Currently, the primary beneficiary of the student loan program, the colleges, have no incentive to lower their costs. Federal student loan debt interest rates are very low. Colleges know students can simply borrow the money. “They practically have no skin in the game. If students default on their loans, there is no bad effect for the school.”
After the recession, state funding of colleges was slashed. Colleges made up the lost funds by increasing tuition. If the price of a car jumped in the way that college funding did, you simply wouldn’t have purchased the car. However with college tuition, the cost of borrowing money is so low consumers are willing to buy it. Plus, what have you got to lose? You don’t have a car to be repossessed or a home to go into foreclosure. Student loan debt is the can we kick down the road. Students don’t even realize what their future will look like.
Has the government’s lending been “responsible”?
Seth Frotman, a former student loan official who resigned from the Consumer Finance Protection Bureau (CFPB), told a House committee, “(Student loan debt) is a significant — perhaps the most significant — consumer finance issue threatening our nation at this time.” He was talking about the risks to our economy because of a lack of consumer spending due to the level of student loan debt.
J.P. Morgan Chase CEO Jamie Dimon wrote in his annual letter, “We would be well-advised to have more properly designed underwriting standards around the creation of student loans. Direct government lending to students has grown almost 500% over the last 10 years – and it has not all been responsible lending.” Unlike mortgages or car loans, student loans are not tied to a physical asset. Students are borrowing on the basis of their future earning potential. Also, loans to students have few underwriting guidelines. Students do not need to have certain credit scores.
Of course, it is not practical for students to have a credit score per se, and we want to encourage students of all means to be able to acquire a higher education. Loans may be the only way to make that happen.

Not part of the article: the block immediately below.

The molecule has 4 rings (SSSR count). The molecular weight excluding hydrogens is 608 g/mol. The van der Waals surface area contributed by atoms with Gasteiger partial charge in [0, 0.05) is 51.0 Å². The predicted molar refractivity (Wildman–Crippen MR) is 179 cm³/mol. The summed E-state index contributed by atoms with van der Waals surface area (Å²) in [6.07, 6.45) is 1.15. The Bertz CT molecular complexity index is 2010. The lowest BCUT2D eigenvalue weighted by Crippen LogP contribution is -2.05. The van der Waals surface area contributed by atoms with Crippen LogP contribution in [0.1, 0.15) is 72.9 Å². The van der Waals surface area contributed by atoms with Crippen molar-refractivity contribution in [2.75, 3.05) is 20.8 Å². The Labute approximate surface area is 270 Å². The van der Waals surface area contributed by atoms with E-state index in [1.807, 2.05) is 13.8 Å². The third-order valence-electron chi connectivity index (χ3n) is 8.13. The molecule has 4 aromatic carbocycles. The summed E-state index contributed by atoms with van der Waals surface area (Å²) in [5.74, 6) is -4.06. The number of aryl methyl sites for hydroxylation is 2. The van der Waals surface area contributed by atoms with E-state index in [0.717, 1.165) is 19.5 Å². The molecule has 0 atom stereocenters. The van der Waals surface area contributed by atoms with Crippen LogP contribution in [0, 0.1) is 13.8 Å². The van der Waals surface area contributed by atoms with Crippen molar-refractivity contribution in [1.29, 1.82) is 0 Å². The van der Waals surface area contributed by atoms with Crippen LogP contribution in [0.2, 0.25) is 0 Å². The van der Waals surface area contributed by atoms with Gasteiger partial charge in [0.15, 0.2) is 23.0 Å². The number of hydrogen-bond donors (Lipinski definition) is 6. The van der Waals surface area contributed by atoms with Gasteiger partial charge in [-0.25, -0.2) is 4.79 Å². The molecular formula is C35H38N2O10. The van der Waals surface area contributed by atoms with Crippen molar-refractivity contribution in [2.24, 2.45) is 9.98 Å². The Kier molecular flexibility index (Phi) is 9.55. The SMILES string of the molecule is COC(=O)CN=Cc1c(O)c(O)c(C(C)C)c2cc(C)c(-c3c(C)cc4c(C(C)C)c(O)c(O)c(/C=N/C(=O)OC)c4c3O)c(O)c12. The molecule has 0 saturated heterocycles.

However, the government currently is not taking action against those colleges who are the worst offenders in the student loan game–for-profit colleges. In 2011, 70% of all default loans were from those who attended for-profit or to a lesser extend 2-year community colleges. These graduates are not getting the higher paying jobs. They are promised a future, told they can pay for it with cheap student loans, and then not having that dream realized. The government is not holding these schools accountable.
What is the danger?
We all know that by partaking of too much fast food, soda, or cigarettes we are putting our health at risk. We may still do it, but we know it isn’t good for us. In the same way, everyone knows that this massive student loan debt is bad for our financial health too. Families, colleges, and the government all know the risks we are facing, but we are all slow to do anything real about it.
As student loan debt continues to grow, the economy will become more sluggish because people can’t afford to spend money on other things. The government’s “loan” asset will continue to get larger. The risk of default will also expand. We, the taxpayers, are the ones at risk as the government continues to be addicted to student loans, and colleges are not held accountable for the cost of their product.
Updated August 1, 2019